Tag Archives: batna

How to Calculate and Use BATNAs and Bottom Lines with LIRA

Everyone talks about knowing one’s BATNA in negotiation and mediation.  But that’s a lot easier said than done. In litigated cases, the value of the BATNA usually is the expected trial outcome, but that is notoriously hard to predict for many reasons.  The outcome of numerous legal and factual issues may depend on the evidence, … Continue reading How to Calculate and Use BATNAs and Bottom Lines with LIRA

Readings and Resources for Teaching

Now as an annual tradition, here’s a reminder of some of my favorite things you might require or recommend that students read as you gear up for the new year. My short “Letter to Kelly” provides advice for new 1Ls.  If you teach a 1L course, you might assign it even though it doesn’t focus … Continue reading Readings and Resources for Teaching

Reality-Testing Questions for Real Life and Simulations – and Ideas for Stone Soup Assignments

Litigation offers many potential benefits.  It can help people solve difficult problems, make relationships and institutions function properly, and promote justice.  It enables people to enlist legitimate, independent government officials to resolve disputes when the parties can’t resolve disputes themselves.  Indeed, litigation provides mechanisms for structuring dispute resolution processes that enable most parties to ultimately … Continue reading Reality-Testing Questions for Real Life and Simulations – and Ideas for Stone Soup Assignments

Keet and Heavin on Why Litigation Interest and Risk Assessment is So Darn Important for Lawyers and Mediators – And How You Can Make Stone Soup With It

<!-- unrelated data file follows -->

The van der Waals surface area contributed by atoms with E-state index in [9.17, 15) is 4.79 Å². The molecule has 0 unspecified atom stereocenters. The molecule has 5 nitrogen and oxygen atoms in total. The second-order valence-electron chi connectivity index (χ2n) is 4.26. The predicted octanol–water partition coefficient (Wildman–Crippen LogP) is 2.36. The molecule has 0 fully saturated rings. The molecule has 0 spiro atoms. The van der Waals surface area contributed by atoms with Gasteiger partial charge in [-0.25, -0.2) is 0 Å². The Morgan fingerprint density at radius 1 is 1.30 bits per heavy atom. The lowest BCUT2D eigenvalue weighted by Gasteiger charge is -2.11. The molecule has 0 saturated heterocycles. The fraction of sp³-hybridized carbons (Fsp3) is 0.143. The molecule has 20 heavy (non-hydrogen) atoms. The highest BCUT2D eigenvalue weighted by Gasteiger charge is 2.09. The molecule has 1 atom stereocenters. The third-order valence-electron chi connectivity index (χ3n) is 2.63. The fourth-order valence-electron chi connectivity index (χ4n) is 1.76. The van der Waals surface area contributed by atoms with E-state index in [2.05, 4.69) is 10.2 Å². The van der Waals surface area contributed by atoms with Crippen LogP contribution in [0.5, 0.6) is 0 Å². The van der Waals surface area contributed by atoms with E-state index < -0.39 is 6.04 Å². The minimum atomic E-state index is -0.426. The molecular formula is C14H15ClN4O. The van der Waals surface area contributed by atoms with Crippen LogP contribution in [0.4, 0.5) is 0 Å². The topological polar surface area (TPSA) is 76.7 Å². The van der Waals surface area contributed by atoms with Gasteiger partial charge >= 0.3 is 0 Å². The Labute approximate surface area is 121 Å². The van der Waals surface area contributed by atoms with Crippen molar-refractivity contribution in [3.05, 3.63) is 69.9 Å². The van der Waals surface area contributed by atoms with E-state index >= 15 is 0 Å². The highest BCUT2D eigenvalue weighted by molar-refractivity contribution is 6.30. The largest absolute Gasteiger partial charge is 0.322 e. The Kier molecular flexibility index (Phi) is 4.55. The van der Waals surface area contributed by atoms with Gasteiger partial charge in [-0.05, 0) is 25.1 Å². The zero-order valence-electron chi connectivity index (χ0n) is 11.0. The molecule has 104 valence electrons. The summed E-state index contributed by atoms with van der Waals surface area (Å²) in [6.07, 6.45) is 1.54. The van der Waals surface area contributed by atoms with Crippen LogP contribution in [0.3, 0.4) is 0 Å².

Michaela Keet and Heather Heavin (Saskatchewan), have been studying “litigation interest and risk assessment” (LIRA), something you probably teach using different names.  You probably emphasize the importance of analyzing BATNAs and preparing for negotiation and mediation, which are basic elements of LIRA. Building on their own and others’ research, they developed a simple but comprehensive … Continue reading Keet and Heavin on Why Litigation Interest and Risk Assessment is So Darn Important for Lawyers and Mediators – And How You Can Make Stone Soup With It

George J. Siedel: Are Negotiators Subject To Liability For Using Their BATNA Power?

From George J. Seidel, Williamson Family Professor of Business Administration and Thurnau Professor of Business Law at the University of Michigan’s Ross School of Business: Many thanks to John Lande, Hiro Aragaki, and Sanda Kaufman for their recent posts that have clarified the meaning of “BATNA.”  BATNA is an important concept because it is often a … Continue reading George J. Siedel: Are Negotiators Subject To Liability For Using Their BATNA Power?

Hiro Aragaki: Things We Know and Think We Know About BATNA and WATNA

From Hiro Aragaki: First off, thanks to John Lande for pursuing this issue and calling attention to the real imprecision that sometimes attends our use of the term “BATNA.”  If anything, I have learned through my off-line exchange with him and Sanda Kaufman that there is more confusion out there among scholars and practitioners than … Continue reading Hiro Aragaki: Things We Know and Think We Know About BATNA and WATNA

Do You Use “BATNA” Wrong?

If so, you have a lot of company. Having reviewed negotiation publications and listened to colleagues, I can confidently assert that most of us grossly misuse the term “BATNA.” This is one of my pet peeves, which drives me crazy – an admittedly short excursion. I discussed this in my top-notch post, BATNA, MLATNA – … Continue reading Do You Use “BATNA” Wrong?

What Theory Do Practitioners Want?

At the ABA Section of Dispute Resolution conference last month, Rishi Batra, Noam Ebner, Rebecca Hollander-Blumoff, Sanda Kaufman, and I led a session entitled, “Making Negotiation Theory More Helpful for Practitioners.”  This session grew out of the Tower of Babel symposium last fall.  We presented some of our own thoughts about negotiation theory and spent … Continue reading What Theory Do Practitioners Want?

Symposium Book Club – Summary of Negotiation Frameworks

This is part of the “virtual book club” discussing readings for the symposium at the University of Missouri on October 7:  Moving Negotiation Theory from the Tower of Babel Toward a World of Mutual Understanding. This is the last post in the book club series, at least for now.  It is a compilation of a … Continue reading Symposium Book Club – Summary of Negotiation Frameworks